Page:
Taking the leap to work as an artist… and only an artist

It's a year of beginnings for Dyani White Hawk Polk (Sicangu Lakota).

What the Minneapolis, Minnesota-based artist had hoped would happen at some point in the next three to four years has unfolded in front of her this year.

"I made the big, scary jump to self-employment," explained White Hawk Polk, which included resigning from her position as director and curator of the All My Relations Art Gallery in March and moving from St. Paul to Shakopee to pursue a full-time art career.

It was a good move.

"It's been crazy busy, but it's a good thing," she said.

White Hawk Polk creates paintings and mixed media art. She also does beadwork and quill work, skills she learned from family friends and then later honed at the Institute of American Indian Arts. Her work is a mix of modern abstract painting and traditional Lakota art forms.

"My life experience and education are a mix of western and Indigenous," she said. Her father is German and Welsh and her mother is Lakota, creating a complex family story. "My art has come from trying to figure out how to negotiate all that in myself," she said.

White Hawk Polk has had a long-term goal of creating artwork full-time, and realized that this year was the time to take the leap when she was granted a First Peoples Fund Artist in Business Leadership Fellowship as well as a Joan Mitchell Foundation Painter's Grant.

"My goal was to get to the point where I could just do my artwork," she said.

It was around the same time that she was offered another full-time job and considered taking it instead of self-employment. She sat down with her family, including her husband, mother, her mother's husband, and her sister-in-law and her partner, to make the final decision. If it wasn't for their support, she said she likely wouldn't have made the leap.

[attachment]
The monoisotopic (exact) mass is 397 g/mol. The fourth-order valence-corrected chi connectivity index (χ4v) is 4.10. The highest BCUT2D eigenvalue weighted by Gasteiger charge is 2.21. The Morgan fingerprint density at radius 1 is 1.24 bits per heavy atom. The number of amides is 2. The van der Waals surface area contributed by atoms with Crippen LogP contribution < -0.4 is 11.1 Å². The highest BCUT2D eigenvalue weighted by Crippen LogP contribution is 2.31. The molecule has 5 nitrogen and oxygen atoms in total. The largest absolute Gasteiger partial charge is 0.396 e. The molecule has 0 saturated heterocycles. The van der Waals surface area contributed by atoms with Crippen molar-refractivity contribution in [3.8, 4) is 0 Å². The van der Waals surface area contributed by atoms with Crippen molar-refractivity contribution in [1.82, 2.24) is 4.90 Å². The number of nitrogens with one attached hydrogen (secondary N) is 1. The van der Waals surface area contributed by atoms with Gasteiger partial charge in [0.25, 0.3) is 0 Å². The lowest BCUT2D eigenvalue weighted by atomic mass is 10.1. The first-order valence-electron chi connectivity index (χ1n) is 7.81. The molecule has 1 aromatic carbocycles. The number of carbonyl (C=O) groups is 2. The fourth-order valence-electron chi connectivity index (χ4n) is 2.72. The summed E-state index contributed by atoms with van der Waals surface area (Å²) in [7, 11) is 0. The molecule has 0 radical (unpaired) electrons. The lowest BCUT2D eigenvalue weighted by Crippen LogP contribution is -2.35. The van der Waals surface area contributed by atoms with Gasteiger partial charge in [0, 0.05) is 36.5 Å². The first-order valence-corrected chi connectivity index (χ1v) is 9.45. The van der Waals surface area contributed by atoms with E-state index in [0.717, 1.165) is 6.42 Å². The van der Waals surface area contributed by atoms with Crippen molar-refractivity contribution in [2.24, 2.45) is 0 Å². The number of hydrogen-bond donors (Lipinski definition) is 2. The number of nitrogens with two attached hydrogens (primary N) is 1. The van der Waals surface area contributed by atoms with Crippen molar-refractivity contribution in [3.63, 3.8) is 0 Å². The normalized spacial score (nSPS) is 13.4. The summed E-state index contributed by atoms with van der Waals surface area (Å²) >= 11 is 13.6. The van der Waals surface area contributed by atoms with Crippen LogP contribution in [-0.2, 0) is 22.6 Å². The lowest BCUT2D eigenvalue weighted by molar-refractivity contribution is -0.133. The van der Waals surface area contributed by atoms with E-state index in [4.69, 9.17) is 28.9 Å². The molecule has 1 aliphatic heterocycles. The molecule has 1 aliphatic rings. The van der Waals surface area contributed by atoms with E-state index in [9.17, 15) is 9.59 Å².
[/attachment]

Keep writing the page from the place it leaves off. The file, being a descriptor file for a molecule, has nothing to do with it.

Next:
"They said, 'This is your real dream,'" she recalled. "They said, let's jump on it and we'll all figure out how to make it work."

White Hawk Polk said her family moved in with them to make it all monetarily feasible, and her husband now stays home with their two-year-old. The encouragement from her family made the difference. "Without their support and guidance, I may have taken the other job," she said.

With the Artist in Business Leadership fellowship, White Hawk Polk has purchased a new computer and digital projector, as well as industrial-grade tools and equipment for a wood shop. "I can do my own framing, which saves money," she said. "And, if I needed to, I can do it for other people."

She is grateful for the support from First Peoples Fund.

"I'm beyond excited," she said. "I can't even explain what it feels like."

One of the greatest changes in her life has been a separation between work and home. "For so long, I was working seven days a week," she said.

The days are still long, she said, as she works to meet deadlines before she can begin building an inventory. "But when I'm home, I'm home," she said. "Or on the weekends, I get to actually be present. It's so rewarding and refreshing. I feel healthier."